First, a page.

FAF SWAG celebrates growth of Auckland’s Vogue scene with Legacy Ball
Strutting, spinning and serving some iconic looks; creatives across Tāmaki Makaurau spent many hours preparing for one of the biggest nights of the Auckland Arts Festival.
The Legacy Ball is the crowning glory of an eight-year journey for FAF SWAG, the Queer Pacific Arts collective who introduced vogue ballroom to Aotearoa’s rainbow community in 2013.
The collective have been holding vogue balls and workshops around New Zealand, slowly growing the vogue scene here in Aotearoa.
“It’s basically just a form of expression for those who just needed to let it out on the floor,” says FAF SWAG artist and Mother of House of Aitu, Falencie Filipo.
“Ballroom is specifically for people of colour to be revered in a way… In general mainstream society, we don’t really get that many opportunities. So ballroom is the place where we feel like we’re revered in a certain way and celebrated.”
Each walker represents a House, a family of LGTBQ+ individuals united by their house theme. Several FAF SWAG artists lead these houses as parents, supporting their children in numerous ways.
“I felt like young people need some guidance and nurturing and support, and I’m happy to offer that,” says fellow artist and Mother of the House of Iman Jaycee Tanuvasa. “In a way where I enhance and support their talents, and then even more so, people that are disconnected from communities, and I feel like need to be connected and just to help them flourish.”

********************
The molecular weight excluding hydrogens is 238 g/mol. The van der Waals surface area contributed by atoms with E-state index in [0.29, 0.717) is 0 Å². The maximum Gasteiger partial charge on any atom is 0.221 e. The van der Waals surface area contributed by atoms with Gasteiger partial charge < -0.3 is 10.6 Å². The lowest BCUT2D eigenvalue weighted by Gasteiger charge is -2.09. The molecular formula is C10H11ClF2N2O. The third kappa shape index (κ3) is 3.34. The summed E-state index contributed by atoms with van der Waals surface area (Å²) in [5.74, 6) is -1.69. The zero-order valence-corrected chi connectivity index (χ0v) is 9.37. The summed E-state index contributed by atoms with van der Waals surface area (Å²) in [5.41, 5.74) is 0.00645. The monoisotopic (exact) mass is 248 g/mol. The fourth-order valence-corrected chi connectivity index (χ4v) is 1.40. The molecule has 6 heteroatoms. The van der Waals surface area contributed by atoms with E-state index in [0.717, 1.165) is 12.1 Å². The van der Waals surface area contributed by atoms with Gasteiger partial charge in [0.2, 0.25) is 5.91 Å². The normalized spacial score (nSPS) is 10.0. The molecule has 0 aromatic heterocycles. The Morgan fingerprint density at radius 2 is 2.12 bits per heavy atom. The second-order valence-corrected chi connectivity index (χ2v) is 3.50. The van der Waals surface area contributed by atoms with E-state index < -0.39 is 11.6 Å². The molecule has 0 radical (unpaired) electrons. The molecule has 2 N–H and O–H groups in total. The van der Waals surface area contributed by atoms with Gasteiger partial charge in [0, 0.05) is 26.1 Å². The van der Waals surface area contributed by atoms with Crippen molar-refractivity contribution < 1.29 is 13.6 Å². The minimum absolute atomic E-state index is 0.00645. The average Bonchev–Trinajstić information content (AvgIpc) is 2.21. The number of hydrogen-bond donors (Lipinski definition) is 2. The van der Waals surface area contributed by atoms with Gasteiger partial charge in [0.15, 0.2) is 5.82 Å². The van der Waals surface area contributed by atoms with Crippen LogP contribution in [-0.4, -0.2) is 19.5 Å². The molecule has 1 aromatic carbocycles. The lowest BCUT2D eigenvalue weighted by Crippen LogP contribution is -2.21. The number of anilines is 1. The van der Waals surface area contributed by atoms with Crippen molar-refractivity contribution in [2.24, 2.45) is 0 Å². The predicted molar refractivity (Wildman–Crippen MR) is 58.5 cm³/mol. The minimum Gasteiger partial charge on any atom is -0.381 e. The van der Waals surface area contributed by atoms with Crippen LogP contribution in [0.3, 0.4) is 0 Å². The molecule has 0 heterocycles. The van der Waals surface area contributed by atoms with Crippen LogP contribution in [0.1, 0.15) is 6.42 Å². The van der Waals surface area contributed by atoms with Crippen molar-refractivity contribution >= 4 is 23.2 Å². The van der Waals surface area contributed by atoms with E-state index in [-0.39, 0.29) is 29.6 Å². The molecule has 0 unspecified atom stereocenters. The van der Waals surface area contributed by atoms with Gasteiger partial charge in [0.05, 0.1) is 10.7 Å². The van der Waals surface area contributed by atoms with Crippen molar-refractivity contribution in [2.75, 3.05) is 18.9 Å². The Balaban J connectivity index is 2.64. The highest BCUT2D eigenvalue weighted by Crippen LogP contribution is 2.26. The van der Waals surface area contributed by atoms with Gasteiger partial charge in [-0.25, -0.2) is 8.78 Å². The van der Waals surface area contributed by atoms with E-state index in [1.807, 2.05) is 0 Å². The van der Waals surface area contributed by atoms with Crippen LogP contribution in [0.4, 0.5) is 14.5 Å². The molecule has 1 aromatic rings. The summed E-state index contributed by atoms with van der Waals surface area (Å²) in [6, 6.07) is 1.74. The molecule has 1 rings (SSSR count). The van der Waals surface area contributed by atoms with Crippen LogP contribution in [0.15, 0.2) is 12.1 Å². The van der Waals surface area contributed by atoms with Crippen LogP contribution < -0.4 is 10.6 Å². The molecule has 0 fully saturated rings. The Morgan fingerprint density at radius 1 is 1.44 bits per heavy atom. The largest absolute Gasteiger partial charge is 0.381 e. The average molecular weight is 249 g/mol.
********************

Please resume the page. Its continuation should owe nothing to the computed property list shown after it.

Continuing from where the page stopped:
“And so for me, ballroom and my house is that gateway for them to be this community and just really find their authentic selves.”
House of Coven-Carangi is supported by House Father Fang and House Mother Moe Laga.
For Fang, being a house parent means a lot of things.
“For me, it’s being the supportive person at the back of the group that just makes sure everyone’s all good. Checking on their looks, checking on their mental wellbeing, just making sure they’re all good.”
Many more houses have joined the Aotearoa ballroom scene since its inception, becoming safe spaces for queer youth to express their individuality, creativity and sexuality without fear of judgement or ridicule.
This isn’t always the case in their day to day lives. Many of the walkers still face abuse and discrimination in their workplaces, communities and their own families.
According to the Ministry of Justice’s Highly Victimised People report, LGBTQ+ people are more likely to be victims of crime than heterosexual people, which is why the ballroom scene is such an important staple for the queer community.
“It’s a safe space,” Falencie reiterates.
“It’s empowering them to know that they can go anywhere, because some people come from dysfunctional families, and this being a house, we’re like family. So we support each other, you’ve got a family. It’s your second family. If you’ve disowned, we are your family.”
Quotes have been edited for clarity and length.
By Alice Lolohea